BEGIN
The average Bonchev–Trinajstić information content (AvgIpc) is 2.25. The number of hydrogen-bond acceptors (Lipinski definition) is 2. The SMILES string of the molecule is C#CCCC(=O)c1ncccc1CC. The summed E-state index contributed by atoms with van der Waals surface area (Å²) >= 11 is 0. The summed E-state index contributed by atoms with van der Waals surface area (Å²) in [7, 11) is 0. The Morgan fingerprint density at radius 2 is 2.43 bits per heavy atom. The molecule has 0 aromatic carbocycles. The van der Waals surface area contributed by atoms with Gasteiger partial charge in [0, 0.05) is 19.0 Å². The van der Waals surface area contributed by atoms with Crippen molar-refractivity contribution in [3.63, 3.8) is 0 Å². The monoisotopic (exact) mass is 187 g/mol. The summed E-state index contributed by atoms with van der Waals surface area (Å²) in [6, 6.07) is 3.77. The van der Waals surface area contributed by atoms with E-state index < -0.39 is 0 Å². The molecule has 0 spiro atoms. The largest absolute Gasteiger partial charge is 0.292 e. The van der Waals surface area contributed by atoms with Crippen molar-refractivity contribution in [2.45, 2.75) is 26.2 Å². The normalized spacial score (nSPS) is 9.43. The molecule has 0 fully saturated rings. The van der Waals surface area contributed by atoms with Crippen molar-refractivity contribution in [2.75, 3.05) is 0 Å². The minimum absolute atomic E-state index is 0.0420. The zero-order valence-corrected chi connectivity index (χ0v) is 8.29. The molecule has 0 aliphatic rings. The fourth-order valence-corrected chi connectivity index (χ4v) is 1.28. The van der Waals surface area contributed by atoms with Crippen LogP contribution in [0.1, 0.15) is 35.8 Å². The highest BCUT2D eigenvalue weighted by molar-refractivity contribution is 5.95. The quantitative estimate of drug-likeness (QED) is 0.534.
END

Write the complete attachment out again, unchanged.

The average Bonchev–Trinajstić information content (AvgIpc) is 2.25. The number of hydrogen-bond acceptors (Lipinski definition) is 2. The SMILES string of the molecule is C#CCCC(=O)c1ncccc1CC. The summed E-state index contributed by atoms with van der Waals surface area (Å²) >= 11 is 0. The summed E-state index contributed by atoms with van der Waals surface area (Å²) in [7, 11) is 0. The Morgan fingerprint density at radius 2 is 2.43 bits per heavy atom. The molecule has 0 aromatic carbocycles. The van der Waals surface area contributed by atoms with Gasteiger partial charge in [0, 0.05) is 19.0 Å². The van der Waals surface area contributed by atoms with Crippen molar-refractivity contribution in [3.63, 3.8) is 0 Å². The monoisotopic (exact) mass is 187 g/mol. The summed E-state index contributed by atoms with van der Waals surface area (Å²) in [6, 6.07) is 3.77. The van der Waals surface area contributed by atoms with E-state index < -0.39 is 0 Å². The molecule has 0 spiro atoms. The largest absolute Gasteiger partial charge is 0.292 e. The van der Waals surface area contributed by atoms with Crippen molar-refractivity contribution in [2.45, 2.75) is 26.2 Å². The normalized spacial score (nSPS) is 9.43. The molecule has 0 fully saturated rings. The van der Waals surface area contributed by atoms with Crippen molar-refractivity contribution in [2.75, 3.05) is 0 Å². The minimum absolute atomic E-state index is 0.0420. The zero-order valence-corrected chi connectivity index (χ0v) is 8.29. The molecule has 0 aliphatic rings. The fourth-order valence-corrected chi connectivity index (χ4v) is 1.28. The van der Waals surface area contributed by atoms with Crippen LogP contribution in [0.1, 0.15) is 35.8 Å². The highest BCUT2D eigenvalue weighted by molar-refractivity contribution is 5.95. The quantitative estimate of drug-likeness (QED) is 0.534.